Monitoring - Cultural Resources

Aulavik Cultural Resources Monitoring

Rationale

Head Hill cultural site.
Head Hill cultural site.

Monitoring cultural sites helps to ensure the sites are protected and the important artifacts they may contain are not damaged or lost. Nasogaluak, M'Clure's Cache and Head Hill are three large cultural sites in Aulavik National Park. Nasogaluak cultural site consists of approximately 100 stone structures including tent rings, caches, akatut (areas paved with large, flat slabs of stone) and wind breaks. The M'Clure's Cache site has the remains of a cache built by Robert M'Clure and his crew when they wintered in Mercy Bay from 1851 to 1853. The Head Hill site consists of at least 43 identifiable features, including tent rings and hearths, and the remains of an estimated 800-1000 muskoxen. These sites are monitored to identify threats to the sites, to determine if the sites have changed and to recommend actions that can be taken to protect the sites.

Objectives

  • To identify impacts to the cultural resources at Nasogaluak, M'Clure's Cache and Head Hill cultural sites.
  • To monitor changes to these cultural sites.
  • To recommend actions to protect these cultural sites.

Methods and Information Collected

Nasogaluak Cultural Site:

  • The Nasogaluak cultural site is located on the east bank of the Thomsen River approximately 8 km south of Green Cabin. The site is monitored every year during routine park patrols.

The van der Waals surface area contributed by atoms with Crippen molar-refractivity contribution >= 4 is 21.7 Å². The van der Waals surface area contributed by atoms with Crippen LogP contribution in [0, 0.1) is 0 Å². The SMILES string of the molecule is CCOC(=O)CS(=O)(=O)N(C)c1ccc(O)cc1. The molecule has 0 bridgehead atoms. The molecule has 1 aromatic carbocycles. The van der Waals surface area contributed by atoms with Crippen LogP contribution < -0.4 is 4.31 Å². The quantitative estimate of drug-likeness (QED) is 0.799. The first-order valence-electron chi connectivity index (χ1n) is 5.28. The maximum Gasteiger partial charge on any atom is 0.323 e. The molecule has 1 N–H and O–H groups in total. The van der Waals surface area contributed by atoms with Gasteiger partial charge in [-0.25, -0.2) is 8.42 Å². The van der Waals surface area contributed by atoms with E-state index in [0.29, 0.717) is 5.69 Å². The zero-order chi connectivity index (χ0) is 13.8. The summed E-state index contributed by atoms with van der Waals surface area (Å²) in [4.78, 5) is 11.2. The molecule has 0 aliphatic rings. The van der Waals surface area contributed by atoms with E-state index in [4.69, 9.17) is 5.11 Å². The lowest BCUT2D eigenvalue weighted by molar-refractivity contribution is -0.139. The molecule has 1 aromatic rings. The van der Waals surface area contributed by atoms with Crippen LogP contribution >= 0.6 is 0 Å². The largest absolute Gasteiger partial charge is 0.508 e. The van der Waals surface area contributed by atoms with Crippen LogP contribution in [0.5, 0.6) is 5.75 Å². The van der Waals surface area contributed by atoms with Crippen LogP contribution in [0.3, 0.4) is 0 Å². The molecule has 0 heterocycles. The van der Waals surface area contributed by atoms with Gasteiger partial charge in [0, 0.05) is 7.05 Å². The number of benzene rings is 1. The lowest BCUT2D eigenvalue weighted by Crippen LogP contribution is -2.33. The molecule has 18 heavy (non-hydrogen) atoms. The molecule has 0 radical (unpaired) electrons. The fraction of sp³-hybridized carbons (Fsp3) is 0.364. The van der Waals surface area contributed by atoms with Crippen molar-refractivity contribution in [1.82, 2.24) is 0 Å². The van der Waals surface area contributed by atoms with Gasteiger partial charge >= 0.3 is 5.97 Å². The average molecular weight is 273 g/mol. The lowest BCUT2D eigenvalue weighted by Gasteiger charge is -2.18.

• Five photographs are taken of specific features from designated photopoints.
  • Measurements are taken to determine if items at the site have been moved.
  • Fragments of grey quartz sandstone are counted.

M'Clure's Cache Cultural Site:

  • M'Clure's Cache cultural site is located along the western shore of Mercy Bay. The site is monitored every 2-3 years during routine park patrols.
  • Photographs are taken at 9 photopoints. These photos are compared with existing photos of the site to determine if there are any major changes to the artifacts and to the overall site.
  • Barrel parts are counted in three areas.
  • The condition of 3 selected artifacts is described.

Head Hill Cultural Site:

  • The Head Hill cultural site is located at the junction of the Muskox and Thomsen rivers. The site is monitored every year during routine park patrols.
  • Photographs are taken from 3 photopoints to determine if the site has changed.
  • The distance from reference points to artifacts is measured to determine if the artifacts have been moved.
  • A count of muskoxen skulls is conducted by walking along transects.

Years of Data

  • Nasogaluak: 1997, 1999, 2000, 2001
  • M'Clure's Cache: 1997, 2000
  • Head Hill: 1997, 1999, 2000, 2001

Results

Nasogaluak Cultural Site:

  • The site was visited on June 26, 2001.
  • Photographs indicate that there have not been any identifiable changes to the site since 1997.
  • Measurements indicate that items at the site have not been moved.
  • The technique of counting grey quartz sandstone artifacts within a designated plot needs to be reviewed.

M'Clure's Cache Cultural Site:

  • The site was not monitored in 2001.
  • Counts of barrel parts have been inconsistent between years and needs to be reviewed.
  • The condition of 3 artifacts that are monitored have not changed since 1997.
Counting grey sandstone fragments at Nasogaluak cultural site.
Counting grey sandstone fragments at Nasogaluak cultural site.

Head Hill Cultural Site:

  • The site was visited on July 14, 2001.
  • A caribou antler was moved to a different location in the site in the past 5 years. The artifact may have been moved so that it was in a better position to be photographed.
  • The technique of counting muskoxen skulls in a known area needs refinement.

Contacts

Cathy Cockney
Cultural Resource Management Officer
Parks Canada Agency
P.O. Box 1840
Inuvik, NT X0E 0T0
Phone: (867) 777-8803
Fax: (867) 777-8820
Cathy_Cockney@pch.gc.ca